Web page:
Historic day for LV’s city center as Zappos makes itself at home

Historic day for LV’s city center as Zappos makes itself at home

Almost 1,600 people, the majority of them Zappos employees, streamed into their new headquarters in downtown Las Vegas today, many of them seeing the rehabbed former City Hall for the first time.

As they walked in, each was given a pair of scissors, sheathed in blue plastic with the words “Zappos” and “09-09-2013” painted on the side.

Many will save them as a memento of the day they moved out of their headquarters into downtown Las Vegas. City officials might have the things enshrined, because as former Mayor Oscar Goodman said, Monday was “the first day of the rest of Zappos’ life.”

And the movement of 1,500 employees from Henderson to Las Vegas and into the old City Hall, now rehabbed with some $48 million in improvements, may also represent the first day of a completely new life for downtown Las Vegas.

The herald to Zappos’ downtown move has been the creation of a redevelopment group, Downtown Project, which is investing some $350 million into education, entertainment, real estate, small business and tech.

Dividends from that investment are already paying off, as local commercial real estate agents acknowledge the growth in the number of companies looking to relocate into the downtown area.

The redevelopment will likely move even faster now with the influx of Zappos employees — to say nothing of another 800 Downtown Grand employees to begin working soon in the former Lady Luck resort just two blocks away.

You can forgive city officials, who have tried for years to jump-start development downtown, if they pinch themselves.

“I am so delighted to be here,” Mayor Carolyn Goodman told the crowd, many of them fanning themselves in the unusually humid, hot afternoon weather. “This is a whole new old City Hall … What a difference as we move forward into the coming year.”

Walking into the building’s rotunda, where employees packed the ground floor and the two higher levels encircling it, Hsieh told everyone it felt “surreal … like I’m in ‘Mad Max’ and the Thunderdome.”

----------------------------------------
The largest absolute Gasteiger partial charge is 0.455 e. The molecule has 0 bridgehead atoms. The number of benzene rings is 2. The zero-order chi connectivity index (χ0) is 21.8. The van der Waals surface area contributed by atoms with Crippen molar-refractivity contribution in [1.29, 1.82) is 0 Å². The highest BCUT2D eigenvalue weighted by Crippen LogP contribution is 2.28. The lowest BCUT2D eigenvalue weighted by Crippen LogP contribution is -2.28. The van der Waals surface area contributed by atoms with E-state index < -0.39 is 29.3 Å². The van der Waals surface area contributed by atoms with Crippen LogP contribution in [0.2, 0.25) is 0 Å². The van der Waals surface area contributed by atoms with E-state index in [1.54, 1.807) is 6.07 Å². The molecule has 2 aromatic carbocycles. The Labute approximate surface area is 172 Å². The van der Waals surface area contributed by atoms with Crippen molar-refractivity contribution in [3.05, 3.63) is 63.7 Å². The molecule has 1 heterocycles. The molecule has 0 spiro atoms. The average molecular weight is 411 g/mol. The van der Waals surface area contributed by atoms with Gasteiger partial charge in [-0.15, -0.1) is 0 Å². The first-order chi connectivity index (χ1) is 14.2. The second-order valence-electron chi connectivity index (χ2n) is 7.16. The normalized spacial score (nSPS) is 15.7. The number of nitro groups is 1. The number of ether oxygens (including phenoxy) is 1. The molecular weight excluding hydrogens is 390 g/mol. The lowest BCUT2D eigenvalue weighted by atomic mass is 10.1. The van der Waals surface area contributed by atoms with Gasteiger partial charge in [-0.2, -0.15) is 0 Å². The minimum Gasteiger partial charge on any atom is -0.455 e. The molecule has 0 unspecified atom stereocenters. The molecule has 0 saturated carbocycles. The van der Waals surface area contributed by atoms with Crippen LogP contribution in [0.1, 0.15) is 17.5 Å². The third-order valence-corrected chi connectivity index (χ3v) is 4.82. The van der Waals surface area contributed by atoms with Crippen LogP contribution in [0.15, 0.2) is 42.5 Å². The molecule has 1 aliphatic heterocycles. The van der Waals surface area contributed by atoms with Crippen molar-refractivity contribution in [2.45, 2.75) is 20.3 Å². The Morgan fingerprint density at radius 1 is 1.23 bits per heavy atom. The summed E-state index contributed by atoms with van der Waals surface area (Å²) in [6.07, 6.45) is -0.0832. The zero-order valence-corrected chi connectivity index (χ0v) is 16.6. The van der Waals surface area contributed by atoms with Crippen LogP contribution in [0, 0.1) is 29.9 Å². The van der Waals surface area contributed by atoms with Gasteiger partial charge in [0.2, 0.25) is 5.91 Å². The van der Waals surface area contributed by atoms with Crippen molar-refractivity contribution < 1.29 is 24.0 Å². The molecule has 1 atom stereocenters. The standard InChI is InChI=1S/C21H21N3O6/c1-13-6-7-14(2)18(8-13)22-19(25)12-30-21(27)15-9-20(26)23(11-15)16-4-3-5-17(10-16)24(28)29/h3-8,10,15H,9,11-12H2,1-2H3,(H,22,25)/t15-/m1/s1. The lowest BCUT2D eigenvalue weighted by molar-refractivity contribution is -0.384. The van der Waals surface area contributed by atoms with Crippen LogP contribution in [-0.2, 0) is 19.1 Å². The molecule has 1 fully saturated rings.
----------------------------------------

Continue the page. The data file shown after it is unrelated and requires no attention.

After a “world record grand opening” ribbon-cutting, which was overseen by RecordSetter, one of the companies that the Downtown Project, through its VegasTechFund, has invested in, employees were given 90 minutes to wander around their new building.

Having worked in Zappos’ former headquarters in Henderson, their new HQ in downtown Las Vegas won’t be too much of a surprise. It is filled with Zappos touches.

Garbage/recycling cans are labeled on the “Trash” side with tissue, food, boogers and Styrofoam, while the recycling side of the can is more spacious.

Employees will probably enjoy the elevators, which are equipped with large, flat-screen TVs that have interactive functions, such as a touch screen full of fart sounds and a variety of video games. One game requires one person to move a shooter, while another person pushes the screen to fire a digital gun at zombies.

Monday morning tour guide Brad Tomm, Zappos head of sustainability, said that when the entire rehabbing of the old City Hall, 400 E. Stewart Ave., is complete, the building will be LEED-gold certified. It will be 45 percent more efficient in water use and 20 percent more energy efficient than its previous HQ.

The company’s cafe, called Bistro, is six times bigger than the Henderson office: from 2,000 to 12,000 square feet. Salad, soup and cold sandwiches are free. Hot meals cost $3 to $5. The company coffeeshop, Z Cafe, offers free drinks and nothing else over $2. The cafe is in a former library/engineering building on the northeast of the site. Wooden beams, for years hidden by a dropped ceiling but exposed during renovation, were polished and left exposed.

Employees also sought out checkmarks on a scavenger hunt scorecard. Once filled, the card entitled them to a wristband, which entitled them to drink free at the Gold Spike, two blocks south, which is also owned by Downtown Project.

Joe Schoenmann doesn’t just cover downtown; he lives and works there. Schoenmann is Greenspun Media Group’s embedded downtown journalist, working from an office in the Emergency Arts building.